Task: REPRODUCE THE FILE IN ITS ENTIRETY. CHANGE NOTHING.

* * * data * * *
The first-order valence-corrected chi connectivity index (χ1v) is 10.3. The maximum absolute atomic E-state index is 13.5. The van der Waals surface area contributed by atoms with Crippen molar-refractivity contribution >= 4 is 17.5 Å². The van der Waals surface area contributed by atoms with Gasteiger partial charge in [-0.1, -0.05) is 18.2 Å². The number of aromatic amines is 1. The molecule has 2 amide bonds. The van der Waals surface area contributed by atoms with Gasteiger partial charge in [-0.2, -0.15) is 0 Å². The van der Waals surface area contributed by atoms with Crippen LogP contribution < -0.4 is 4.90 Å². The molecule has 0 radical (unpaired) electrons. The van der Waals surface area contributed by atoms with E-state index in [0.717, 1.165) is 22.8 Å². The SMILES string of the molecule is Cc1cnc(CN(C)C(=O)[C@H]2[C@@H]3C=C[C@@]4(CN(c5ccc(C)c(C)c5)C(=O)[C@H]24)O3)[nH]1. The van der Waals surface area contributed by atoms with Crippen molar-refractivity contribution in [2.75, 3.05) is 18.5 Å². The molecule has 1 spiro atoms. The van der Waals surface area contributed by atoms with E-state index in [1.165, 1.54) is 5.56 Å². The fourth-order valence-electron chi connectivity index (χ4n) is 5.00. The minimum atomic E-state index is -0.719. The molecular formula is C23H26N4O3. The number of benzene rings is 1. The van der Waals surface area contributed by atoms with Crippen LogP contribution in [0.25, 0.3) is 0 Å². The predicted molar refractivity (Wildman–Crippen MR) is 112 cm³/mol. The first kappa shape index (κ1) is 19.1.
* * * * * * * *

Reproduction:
The first-order valence-corrected chi connectivity index (χ1v) is 10.3. The maximum absolute atomic E-state index is 13.5. The van der Waals surface area contributed by atoms with Crippen molar-refractivity contribution >= 4 is 17.5 Å². The van der Waals surface area contributed by atoms with Gasteiger partial charge in [-0.1, -0.05) is 18.2 Å². The number of aromatic amines is 1. The molecule has 2 amide bonds. The van der Waals surface area contributed by atoms with Gasteiger partial charge in [-0.2, -0.15) is 0 Å². The van der Waals surface area contributed by atoms with Crippen LogP contribution < -0.4 is 4.90 Å². The molecule has 0 radical (unpaired) electrons. The van der Waals surface area contributed by atoms with E-state index in [0.717, 1.165) is 22.8 Å². The SMILES string of the molecule is Cc1cnc(CN(C)C(=O)[C@H]2[C@@H]3C=C[C@@]4(CN(c5ccc(C)c(C)c5)C(=O)[C@H]24)O3)[nH]1. The van der Waals surface area contributed by atoms with Crippen molar-refractivity contribution in [2.75, 3.05) is 18.5 Å². The molecule has 1 spiro atoms. The van der Waals surface area contributed by atoms with E-state index in [1.165, 1.54) is 5.56 Å². The fourth-order valence-electron chi connectivity index (χ4n) is 5.00. The minimum atomic E-state index is -0.719. The molecular formula is C23H26N4O3. The number of benzene rings is 1. The van der Waals surface area contributed by atoms with Crippen LogP contribution in [0.25, 0.3) is 0 Å². The predicted molar refractivity (Wildman–Crippen MR) is 112 cm³/mol. The first kappa shape index (κ1) is 19.1.